When I interviewed potential mayoral candidate Noel Radomski, he lamented the neglect of the 75th anniversary of Social Security, a program he credited academics in the UW community, such as former Prof. Edwin E. Witte, for establishing.
Apparently Rep. Ron Kind got the memo.In a column today, the western Wisconsin Dem celebrates the social insurance legacy in his district, and, perhaps more importantly, makes clear that not all members of Congress can be counted on to fight for its preservation.
In 2005, when some members of Congress tried to privatize the program, I fought hard with my colleagues to save Social Security from this effort to destroy it, putting our seniors' financial security at risk. If in 2005, President Bush and others had been successful in privatizing Social Security, seniors would have lost billions of dollars in Social Security income along with any retirement savings they had when the economy collapsed at in 2008. When the stock market plunged and the housing bubble burst, there was one thing America's seniors could count on -Social Security.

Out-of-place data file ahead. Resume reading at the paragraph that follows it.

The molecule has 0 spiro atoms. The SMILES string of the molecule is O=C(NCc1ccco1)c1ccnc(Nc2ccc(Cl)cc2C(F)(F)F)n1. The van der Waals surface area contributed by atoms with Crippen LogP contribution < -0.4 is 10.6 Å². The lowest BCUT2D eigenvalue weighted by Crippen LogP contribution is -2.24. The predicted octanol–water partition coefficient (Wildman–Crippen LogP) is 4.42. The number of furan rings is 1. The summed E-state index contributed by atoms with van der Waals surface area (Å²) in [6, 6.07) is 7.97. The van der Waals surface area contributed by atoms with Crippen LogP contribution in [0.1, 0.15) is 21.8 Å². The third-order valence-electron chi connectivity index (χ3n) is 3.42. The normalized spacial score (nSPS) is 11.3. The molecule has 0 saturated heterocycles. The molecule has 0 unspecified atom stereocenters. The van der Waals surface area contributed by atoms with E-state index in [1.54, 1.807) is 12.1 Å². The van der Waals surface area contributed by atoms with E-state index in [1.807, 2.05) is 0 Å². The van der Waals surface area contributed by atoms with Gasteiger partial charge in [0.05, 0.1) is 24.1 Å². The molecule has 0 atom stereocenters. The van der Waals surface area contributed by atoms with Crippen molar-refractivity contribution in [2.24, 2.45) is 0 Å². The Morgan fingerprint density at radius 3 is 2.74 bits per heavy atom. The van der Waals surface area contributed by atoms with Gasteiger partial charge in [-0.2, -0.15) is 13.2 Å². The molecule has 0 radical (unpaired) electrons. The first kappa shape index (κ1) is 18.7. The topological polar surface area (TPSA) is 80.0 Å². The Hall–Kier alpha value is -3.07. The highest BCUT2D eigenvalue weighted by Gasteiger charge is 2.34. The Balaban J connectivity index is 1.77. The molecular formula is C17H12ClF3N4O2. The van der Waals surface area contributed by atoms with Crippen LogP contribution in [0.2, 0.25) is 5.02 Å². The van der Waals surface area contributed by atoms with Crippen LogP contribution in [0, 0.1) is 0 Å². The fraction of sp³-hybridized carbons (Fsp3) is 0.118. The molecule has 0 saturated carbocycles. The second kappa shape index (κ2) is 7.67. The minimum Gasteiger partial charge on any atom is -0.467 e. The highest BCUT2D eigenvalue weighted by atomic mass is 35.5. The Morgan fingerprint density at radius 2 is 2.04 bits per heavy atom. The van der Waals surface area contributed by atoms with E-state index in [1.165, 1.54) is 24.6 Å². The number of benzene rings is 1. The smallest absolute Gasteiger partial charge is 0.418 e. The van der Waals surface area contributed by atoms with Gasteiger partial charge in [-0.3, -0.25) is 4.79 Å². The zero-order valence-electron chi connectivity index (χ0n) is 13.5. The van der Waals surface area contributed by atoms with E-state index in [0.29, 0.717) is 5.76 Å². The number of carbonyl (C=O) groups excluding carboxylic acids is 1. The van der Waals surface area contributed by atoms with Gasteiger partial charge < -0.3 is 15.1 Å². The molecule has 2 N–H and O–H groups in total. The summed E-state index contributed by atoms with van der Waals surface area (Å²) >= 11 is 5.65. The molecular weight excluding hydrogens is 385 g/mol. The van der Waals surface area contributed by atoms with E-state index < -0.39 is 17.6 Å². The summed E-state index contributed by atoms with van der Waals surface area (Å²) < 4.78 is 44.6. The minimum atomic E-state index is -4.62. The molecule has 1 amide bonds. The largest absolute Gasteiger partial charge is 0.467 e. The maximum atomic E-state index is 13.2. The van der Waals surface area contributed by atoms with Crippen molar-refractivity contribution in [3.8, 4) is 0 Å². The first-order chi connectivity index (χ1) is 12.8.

Social Security is a winning issue for Democrats. I will note, however, that Democrats may want to be cautious when celebrating the 75th anniversary. It strikes me as a convenient segue into an argument for raising retirement to a similar age.